article will cover some welding defects that are sometimes overlooked or not
considered. Each welding project requires careful considerations. They include:
- The process, the type of welding i.e. stick, MIG, TIG.
- The composition of the base metal and thickness.
- The welding position, i. e. flat, vertical, horizontal, overhead.
- The weld joint and type.
- Electrical supply and equipment.
- And finally, the welding techniques to be used.
Welding Defect Rememdies
minimize the chance of welding defects be sure to consider 1) the travel speed
of the pass; 2) the size and type electrode; 3) machine settings; 4) make sure
the welding is done in accordance with the plan and the current conditions.
of, or a great deal of, welding defects can be identified by the “naked eye.”
By knowing what is likely to produce welding defects you will learn how to avoid
them. Production without defects saves time, materials, repair costs, and a decrease
two following causes for weld rejection should not be but are often overlooked
1) is the weldor proficient with the process being used? 2) is the welding rod
supply up to standards? One remedy to welding defects is to use only properly stored, dried, and maintained welding
rods. (Check out our entire inventory of Welding Rod Ovens.)
defects include poor penetration. It’s the failure of the welding rod and base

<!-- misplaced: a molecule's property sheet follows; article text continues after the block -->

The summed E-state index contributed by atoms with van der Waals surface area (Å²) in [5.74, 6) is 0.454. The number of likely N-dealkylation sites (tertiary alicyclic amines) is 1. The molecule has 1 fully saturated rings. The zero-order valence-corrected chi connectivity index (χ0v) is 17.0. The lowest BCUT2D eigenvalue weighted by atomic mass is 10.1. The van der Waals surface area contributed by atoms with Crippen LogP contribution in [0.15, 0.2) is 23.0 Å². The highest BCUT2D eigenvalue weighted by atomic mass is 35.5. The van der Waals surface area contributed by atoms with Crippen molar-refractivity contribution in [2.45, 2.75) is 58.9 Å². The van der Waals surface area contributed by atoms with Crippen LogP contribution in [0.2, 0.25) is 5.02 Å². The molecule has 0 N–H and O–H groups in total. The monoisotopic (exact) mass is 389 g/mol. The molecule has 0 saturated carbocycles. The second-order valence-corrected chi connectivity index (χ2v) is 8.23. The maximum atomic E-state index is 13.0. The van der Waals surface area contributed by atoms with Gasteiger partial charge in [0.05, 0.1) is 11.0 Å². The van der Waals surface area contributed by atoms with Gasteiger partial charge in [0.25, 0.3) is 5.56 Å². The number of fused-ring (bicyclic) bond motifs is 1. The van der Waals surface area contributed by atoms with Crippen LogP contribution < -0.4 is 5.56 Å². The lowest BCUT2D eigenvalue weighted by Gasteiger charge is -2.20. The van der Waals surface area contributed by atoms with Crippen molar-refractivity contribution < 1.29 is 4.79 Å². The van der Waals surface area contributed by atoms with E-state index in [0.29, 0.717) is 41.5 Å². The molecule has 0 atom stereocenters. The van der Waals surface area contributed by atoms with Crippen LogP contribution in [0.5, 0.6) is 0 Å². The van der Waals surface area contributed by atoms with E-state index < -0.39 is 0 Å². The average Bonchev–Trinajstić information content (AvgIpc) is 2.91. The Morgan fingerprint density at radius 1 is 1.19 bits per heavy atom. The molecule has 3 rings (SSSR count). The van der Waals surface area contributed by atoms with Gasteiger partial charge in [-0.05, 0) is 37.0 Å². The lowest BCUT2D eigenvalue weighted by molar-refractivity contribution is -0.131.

metal to fuse together. It’s caused by a root face that is too big; a root opening
that is too small; an electrode that’s too large; slow travel speed or a machine
setting that’s too low.
fusion is the failure to blend the layers of weld metal together with the base
metal. A lack of fusion is caused by ” . . . failure to raise to the melting
point of the base metal or the deposited weld metal,” (Miller Electric Mfg.
Co.) It’s caused by improper fluxing; dirty plate surfaces; improper electrode
size or type; wrong current settings. Electrodes that do not meet the storing,
drying and maintenance specifications also cause it.
is another problem that causes welding defects. It burns away the base metal
at the toe of the weld. It’s caused by a current adjustment that is too high;
an arc gap that is too long or failure to fill up the crater completely with weld
looks “sponge like,” or like tiny “bubbles” in the weld. It’s
caused by gases being released by the cooling weld because a current setting is
too high or arc is too long.
inclusion occurs when the slag is not chipped and cleaned properly and then another
pass is made over the top. To avoid, 1) prepare the groove and weld properly before
each pass; 2) thoroughly clean in between passes; check the machine settings against
those suggested by the manufacturer; 3) hold a smaller weld puddle.
more about proper welding techniques.